"You didn't have to have a gazillion cameras in the hearing room.”
In her interview with Senate historian Kate Scott, Gustitus discusses the transition to using a single feed television camera in Senate committee hearings.
SCOTT: What about the televising of hearings and the Senate floor activity. Did that change your job in any way or change the way that you went about your business on a daily basis?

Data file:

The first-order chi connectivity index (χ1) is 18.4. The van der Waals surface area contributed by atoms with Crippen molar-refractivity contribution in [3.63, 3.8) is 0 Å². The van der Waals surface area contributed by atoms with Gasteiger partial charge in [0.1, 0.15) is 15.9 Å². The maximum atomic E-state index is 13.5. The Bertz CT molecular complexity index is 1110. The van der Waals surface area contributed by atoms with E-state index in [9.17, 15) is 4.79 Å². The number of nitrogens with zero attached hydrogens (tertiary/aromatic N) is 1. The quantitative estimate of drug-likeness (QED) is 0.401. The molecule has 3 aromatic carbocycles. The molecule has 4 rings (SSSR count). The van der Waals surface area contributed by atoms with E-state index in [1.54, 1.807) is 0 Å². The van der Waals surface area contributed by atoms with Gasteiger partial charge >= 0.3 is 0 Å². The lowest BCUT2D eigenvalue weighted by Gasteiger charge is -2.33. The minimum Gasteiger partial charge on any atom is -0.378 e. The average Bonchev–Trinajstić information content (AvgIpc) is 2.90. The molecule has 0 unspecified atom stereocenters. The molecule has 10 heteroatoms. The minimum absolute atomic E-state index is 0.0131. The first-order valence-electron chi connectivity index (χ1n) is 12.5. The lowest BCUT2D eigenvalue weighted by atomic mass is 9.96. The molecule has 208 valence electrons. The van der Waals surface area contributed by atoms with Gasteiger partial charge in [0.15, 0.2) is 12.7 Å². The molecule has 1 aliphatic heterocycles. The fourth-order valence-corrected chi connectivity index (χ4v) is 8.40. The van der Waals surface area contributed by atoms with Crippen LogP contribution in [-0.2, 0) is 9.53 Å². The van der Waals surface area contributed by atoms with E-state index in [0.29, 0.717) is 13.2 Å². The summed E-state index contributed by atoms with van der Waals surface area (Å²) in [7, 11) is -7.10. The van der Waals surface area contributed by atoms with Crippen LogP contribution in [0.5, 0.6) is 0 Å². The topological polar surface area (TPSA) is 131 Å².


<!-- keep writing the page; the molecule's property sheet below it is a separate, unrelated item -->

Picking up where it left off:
GUSTITUS: Not really. For me that did not change that much. I didn’t see any major change in the subcommittee or in Senator Levin’s office in terms of using the floor in a different way. Every once in a while there would be a time when we would want to take a statement to the floor so we could notify the news back in Michigan to take a piece of that for their nightly news. But it was not that often. I don’t think that changed too much for us. Also for us, when we were doing hearings, the networks could come in anyway, to our hearings, so that was TV, so they were still available. What happened with C-SPAN, I think we talked about that before, was a dramatic change with their gavel to gavel coverage of hearings. The concept of a feed happened when you didn’t have to have a gazillion cameras in the hearing room and there was one feed camera, which helped a lot. I don’t think they still do this, but you’d walk into a hearing room and there’d be 10 TV cameras, which were big on the stands, and they took up half of where the staff sat. So we’d be climbing over and under and around and through all these TV cameras. I think that’s changed because they have this feed capability.